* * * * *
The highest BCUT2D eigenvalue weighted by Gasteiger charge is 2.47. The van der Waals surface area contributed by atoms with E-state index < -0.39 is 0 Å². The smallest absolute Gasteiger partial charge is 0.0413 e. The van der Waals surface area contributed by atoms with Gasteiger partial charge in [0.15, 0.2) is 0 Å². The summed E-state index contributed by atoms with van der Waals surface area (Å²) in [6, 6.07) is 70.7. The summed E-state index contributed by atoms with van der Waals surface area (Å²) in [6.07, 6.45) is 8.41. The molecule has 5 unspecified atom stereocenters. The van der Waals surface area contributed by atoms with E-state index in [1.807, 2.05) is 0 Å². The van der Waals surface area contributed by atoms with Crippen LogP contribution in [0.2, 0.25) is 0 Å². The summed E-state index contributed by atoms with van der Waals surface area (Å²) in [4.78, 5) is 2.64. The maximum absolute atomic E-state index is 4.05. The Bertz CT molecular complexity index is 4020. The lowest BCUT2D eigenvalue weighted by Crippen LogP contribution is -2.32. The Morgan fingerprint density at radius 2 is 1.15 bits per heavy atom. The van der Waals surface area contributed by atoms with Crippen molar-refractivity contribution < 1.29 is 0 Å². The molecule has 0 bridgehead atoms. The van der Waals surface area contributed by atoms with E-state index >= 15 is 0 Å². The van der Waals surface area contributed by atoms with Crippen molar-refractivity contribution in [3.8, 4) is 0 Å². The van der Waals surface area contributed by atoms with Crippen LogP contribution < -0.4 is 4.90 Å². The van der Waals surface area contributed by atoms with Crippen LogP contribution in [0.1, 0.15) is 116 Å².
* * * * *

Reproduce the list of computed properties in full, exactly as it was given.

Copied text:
The highest BCUT2D eigenvalue weighted by Gasteiger charge is 2.47. The van der Waals surface area contributed by atoms with E-state index < -0.39 is 0 Å². The smallest absolute Gasteiger partial charge is 0.0413 e. The van der Waals surface area contributed by atoms with Gasteiger partial charge in [0.15, 0.2) is 0 Å². The summed E-state index contributed by atoms with van der Waals surface area (Å²) in [6, 6.07) is 70.7. The summed E-state index contributed by atoms with van der Waals surface area (Å²) in [6.07, 6.45) is 8.41. The molecule has 5 unspecified atom stereocenters. The van der Waals surface area contributed by atoms with E-state index in [1.807, 2.05) is 0 Å². The van der Waals surface area contributed by atoms with Crippen LogP contribution in [0.2, 0.25) is 0 Å². The summed E-state index contributed by atoms with van der Waals surface area (Å²) in [4.78, 5) is 2.64. The maximum absolute atomic E-state index is 4.05. The Bertz CT molecular complexity index is 4020. The lowest BCUT2D eigenvalue weighted by Crippen LogP contribution is -2.32. The Morgan fingerprint density at radius 2 is 1.15 bits per heavy atom. The van der Waals surface area contributed by atoms with Crippen molar-refractivity contribution < 1.29 is 0 Å². The molecule has 0 bridgehead atoms. The van der Waals surface area contributed by atoms with E-state index >= 15 is 0 Å². The van der Waals surface area contributed by atoms with Crippen molar-refractivity contribution in [3.8, 4) is 0 Å². The van der Waals surface area contributed by atoms with Crippen LogP contribution < -0.4 is 4.90 Å². The van der Waals surface area contributed by atoms with Crippen LogP contribution in [0.1, 0.15) is 116 Å².